Incapacitation Theory Explained

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Criminal justice systems in today’s world utilize incapacitation theory as a method to stop the activities of habitual criminals. The goal is to create long-term sentences that are served in a way to incapacitate the offender so they can no longer be a threat to society. It removes the ability of an individual to commit a future crime by removing them from society instead of attempting to rehabilitate them or prevent them from making such a decision in the future.

What Happens with a Longer Prison Sentence?

In the 1990s, the United States experienced a very sharp drop in the rate of crime across virtually all geographic and demographic areas. Part of this drop is attributed to the effects of incapacitation theory. When the sentences for a crime were lengthened to do habitual criminal activities, such as the “three strikes laws,” then criminals were remove from the general society. This prevented them from committing a future crime.

To further encourage this effect, many states in the US changed their standard sentencing statutes for a wide variety of crimes. The number of credits that a prisoner could earn to reduce their sentence were reduced at the same time. Some states even passed laws which required a prisoner to serve 85% of their sentence before they’d be eligible for parole.

Since the 1990s, recidivism rates have continued to climb from around 70%. When prisoners are released early because of cost problems, there are corresponding rises to local crime rates. The balance of cost and societal safety is always a point of emphasis within the implementation of incapacitation theory.

There are other drastic examples of incapacitation theory at work. In the US, certain sexually-based offenses qualify under the criminal justice system to have sentences indefinitely extended due to their ongoing threat toward society. Elsewhere around the world, the idea of cutting off the hand of a thief is also an example of incapacitation theory, because the idea of losing hands makes it more difficult to remove items without permission.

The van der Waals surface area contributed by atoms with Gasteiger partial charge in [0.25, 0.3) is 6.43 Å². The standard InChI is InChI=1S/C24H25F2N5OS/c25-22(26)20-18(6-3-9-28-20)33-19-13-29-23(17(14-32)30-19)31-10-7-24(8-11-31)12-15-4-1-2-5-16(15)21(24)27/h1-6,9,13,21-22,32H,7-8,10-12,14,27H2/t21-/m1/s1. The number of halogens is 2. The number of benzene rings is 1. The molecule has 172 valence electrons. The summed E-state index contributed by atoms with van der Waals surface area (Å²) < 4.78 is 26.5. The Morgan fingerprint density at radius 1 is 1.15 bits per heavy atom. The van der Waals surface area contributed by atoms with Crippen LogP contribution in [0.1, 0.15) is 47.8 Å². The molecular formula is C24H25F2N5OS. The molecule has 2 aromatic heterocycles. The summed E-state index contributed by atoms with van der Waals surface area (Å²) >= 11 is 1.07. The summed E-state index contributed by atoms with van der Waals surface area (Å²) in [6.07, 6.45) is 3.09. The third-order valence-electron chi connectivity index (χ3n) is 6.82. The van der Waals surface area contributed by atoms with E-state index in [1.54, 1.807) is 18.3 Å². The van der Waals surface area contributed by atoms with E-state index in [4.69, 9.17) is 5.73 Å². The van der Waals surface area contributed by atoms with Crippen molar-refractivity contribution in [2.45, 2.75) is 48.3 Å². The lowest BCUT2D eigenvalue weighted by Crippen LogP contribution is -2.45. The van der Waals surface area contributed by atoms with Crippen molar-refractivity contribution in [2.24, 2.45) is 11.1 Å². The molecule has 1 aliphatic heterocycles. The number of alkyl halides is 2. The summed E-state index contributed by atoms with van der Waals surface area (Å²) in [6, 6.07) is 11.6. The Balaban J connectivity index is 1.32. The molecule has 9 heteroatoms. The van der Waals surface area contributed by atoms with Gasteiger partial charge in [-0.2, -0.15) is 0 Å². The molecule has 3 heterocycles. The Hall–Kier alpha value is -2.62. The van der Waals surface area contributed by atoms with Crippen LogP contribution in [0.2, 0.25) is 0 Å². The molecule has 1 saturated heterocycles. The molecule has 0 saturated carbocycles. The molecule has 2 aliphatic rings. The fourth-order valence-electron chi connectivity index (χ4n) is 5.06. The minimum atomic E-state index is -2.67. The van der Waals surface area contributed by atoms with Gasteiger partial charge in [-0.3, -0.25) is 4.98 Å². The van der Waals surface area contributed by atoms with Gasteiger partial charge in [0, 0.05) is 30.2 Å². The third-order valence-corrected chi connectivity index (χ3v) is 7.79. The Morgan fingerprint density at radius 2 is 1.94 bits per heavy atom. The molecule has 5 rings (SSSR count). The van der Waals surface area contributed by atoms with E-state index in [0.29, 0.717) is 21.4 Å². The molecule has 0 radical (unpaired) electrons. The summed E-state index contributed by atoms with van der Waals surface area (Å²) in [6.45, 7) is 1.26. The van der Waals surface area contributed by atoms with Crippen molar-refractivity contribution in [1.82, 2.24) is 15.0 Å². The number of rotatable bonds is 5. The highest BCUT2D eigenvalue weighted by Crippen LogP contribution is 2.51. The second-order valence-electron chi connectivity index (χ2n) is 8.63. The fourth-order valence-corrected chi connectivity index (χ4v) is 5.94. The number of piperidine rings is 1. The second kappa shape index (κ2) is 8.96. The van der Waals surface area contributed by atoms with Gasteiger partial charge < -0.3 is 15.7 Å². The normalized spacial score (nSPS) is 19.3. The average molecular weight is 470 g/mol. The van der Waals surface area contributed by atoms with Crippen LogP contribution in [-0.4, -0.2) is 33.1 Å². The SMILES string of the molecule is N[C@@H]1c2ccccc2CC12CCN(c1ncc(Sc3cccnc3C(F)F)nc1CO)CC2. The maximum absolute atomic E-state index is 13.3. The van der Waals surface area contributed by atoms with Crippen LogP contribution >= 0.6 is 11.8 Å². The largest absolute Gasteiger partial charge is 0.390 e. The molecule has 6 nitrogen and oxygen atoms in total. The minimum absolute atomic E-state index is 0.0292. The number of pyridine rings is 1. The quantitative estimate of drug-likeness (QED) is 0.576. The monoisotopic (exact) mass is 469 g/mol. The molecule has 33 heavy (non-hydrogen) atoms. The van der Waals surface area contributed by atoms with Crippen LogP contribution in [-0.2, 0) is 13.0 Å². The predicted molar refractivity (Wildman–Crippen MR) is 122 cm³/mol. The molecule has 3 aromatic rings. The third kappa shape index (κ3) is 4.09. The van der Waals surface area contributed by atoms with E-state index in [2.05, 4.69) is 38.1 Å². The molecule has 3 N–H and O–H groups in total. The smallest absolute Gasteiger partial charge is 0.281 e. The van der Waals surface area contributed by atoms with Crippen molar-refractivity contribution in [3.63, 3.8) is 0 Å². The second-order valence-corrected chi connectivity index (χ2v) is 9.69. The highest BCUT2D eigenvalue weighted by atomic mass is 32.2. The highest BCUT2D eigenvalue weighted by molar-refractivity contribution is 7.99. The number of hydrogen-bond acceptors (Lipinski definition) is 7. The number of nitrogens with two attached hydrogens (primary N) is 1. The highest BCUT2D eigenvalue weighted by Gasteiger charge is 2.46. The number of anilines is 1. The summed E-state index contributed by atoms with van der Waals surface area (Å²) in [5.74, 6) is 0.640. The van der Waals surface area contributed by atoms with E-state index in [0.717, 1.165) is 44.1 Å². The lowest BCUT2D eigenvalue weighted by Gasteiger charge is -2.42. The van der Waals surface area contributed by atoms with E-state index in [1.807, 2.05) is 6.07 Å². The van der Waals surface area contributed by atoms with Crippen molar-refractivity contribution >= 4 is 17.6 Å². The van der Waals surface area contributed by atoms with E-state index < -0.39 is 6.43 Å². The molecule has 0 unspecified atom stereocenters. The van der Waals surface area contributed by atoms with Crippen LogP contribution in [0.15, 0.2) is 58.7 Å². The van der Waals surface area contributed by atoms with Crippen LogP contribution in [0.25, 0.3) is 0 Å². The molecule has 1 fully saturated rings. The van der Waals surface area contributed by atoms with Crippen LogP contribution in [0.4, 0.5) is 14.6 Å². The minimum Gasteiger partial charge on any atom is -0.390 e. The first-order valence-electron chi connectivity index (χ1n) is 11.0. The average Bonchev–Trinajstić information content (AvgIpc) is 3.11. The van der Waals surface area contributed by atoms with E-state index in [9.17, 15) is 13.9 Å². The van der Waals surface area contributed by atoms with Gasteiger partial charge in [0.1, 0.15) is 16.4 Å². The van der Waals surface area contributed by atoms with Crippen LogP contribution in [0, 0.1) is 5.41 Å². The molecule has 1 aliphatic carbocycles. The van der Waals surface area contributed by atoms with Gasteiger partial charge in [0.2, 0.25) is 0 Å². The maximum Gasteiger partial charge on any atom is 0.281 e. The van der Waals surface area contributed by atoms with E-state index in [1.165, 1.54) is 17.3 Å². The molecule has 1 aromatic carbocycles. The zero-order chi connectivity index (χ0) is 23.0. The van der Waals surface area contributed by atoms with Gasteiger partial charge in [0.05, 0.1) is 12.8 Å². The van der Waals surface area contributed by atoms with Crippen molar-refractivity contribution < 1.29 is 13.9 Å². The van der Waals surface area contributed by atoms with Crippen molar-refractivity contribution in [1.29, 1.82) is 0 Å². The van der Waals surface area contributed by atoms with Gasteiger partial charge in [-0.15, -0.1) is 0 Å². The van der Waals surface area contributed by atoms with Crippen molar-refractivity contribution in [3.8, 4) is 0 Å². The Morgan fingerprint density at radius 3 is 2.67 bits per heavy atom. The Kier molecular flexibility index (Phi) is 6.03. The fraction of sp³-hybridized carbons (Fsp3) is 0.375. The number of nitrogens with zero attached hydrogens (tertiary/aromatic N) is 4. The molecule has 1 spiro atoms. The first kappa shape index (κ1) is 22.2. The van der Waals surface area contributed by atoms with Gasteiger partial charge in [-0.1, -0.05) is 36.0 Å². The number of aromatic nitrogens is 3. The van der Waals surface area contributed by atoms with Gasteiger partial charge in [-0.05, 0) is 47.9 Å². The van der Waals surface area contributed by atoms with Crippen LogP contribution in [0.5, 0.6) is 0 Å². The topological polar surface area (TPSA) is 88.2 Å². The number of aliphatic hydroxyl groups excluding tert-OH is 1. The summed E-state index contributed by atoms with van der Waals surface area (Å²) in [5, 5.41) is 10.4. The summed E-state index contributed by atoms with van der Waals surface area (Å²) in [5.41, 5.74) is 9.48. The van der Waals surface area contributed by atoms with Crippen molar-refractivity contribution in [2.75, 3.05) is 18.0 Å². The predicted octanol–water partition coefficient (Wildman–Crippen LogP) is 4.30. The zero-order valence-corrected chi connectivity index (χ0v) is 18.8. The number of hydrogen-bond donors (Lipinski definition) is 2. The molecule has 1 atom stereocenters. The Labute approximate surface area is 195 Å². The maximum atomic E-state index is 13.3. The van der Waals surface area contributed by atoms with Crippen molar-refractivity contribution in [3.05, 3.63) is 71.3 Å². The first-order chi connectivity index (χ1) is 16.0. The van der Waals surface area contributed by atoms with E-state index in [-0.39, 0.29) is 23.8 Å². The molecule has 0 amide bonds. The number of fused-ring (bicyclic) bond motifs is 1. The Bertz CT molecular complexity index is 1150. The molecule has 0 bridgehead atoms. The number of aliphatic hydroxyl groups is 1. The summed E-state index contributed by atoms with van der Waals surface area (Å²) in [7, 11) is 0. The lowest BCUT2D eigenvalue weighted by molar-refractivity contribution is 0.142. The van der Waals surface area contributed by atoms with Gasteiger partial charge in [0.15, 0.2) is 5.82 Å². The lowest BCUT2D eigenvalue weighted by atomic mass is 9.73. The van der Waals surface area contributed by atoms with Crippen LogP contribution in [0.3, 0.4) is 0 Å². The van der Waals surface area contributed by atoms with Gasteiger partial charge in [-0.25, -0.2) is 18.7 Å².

What Are the Benefits of Incapacitation Theory?

The primary benefit of incapacitation theory is that it removes habitual offenders from a society. Instead of committing multiple crimes and putting people at risk, the offender is incapacitated in the criminal justice system and not allowed to return. They receive limited interactions with the outside world at best.

It is also a way to control high-risk individuals who commit violent crime. By requiring ongoing evaluations for violent offenders, even after a sentence has been completed, the society gains a benefit by not needing to worry about an individual attempting to harm them.

It is also an effective deterrent to crime. When individuals have a decision between a moment of gratification and a lifetime of incapacitation, the choice to commit a crime becomes more difficult. There will always be some that prefer prison to society, but the implementation of incapacitation theory helps to weed out those who are sitting on the fence or looking for a quick thrill.

Challenges of the Incapacitation Theory

Cost is the primary challenge of the incapacitation theory from a US perspective. Housing habitual felons for a lifetime sentence has had rising costs since the 1990s. In some areas, the cost of housing a single prisoner exceeds $25,000 per year. At some point, the costs of housing habitual offenders exceeds what the monetary base of a society is able to contribute, which means certain offenders will be released early under the risk of recidivism.

There is also a question of morality. Is it right to remove an individual from society to keep the many safe, but at the expense of helping the individual who has been incapacitated? Some may argue that people need to be punished for their crimes, but what is the definition of a “just” punishment? Moral standards are often defined in personal terms, so developing a consensus in a society can be difficult.

Incapacitation also has an unintended negative effect for the families of the individuals who have been taken out of society. It keeps parents away from children, creates societal stigmas, and can even limit familial employment opportunities.

Incapacitation theory is not without its controversies. It may be effective in certain situations, but it may also tread upon that individual’s basic rights. There may never be a perfect balance between cost and imprisonment, but there must also be safety that can be found within society and that requires a legal structure.

How effective this theory will ultimately be in modern terms will be judged by history.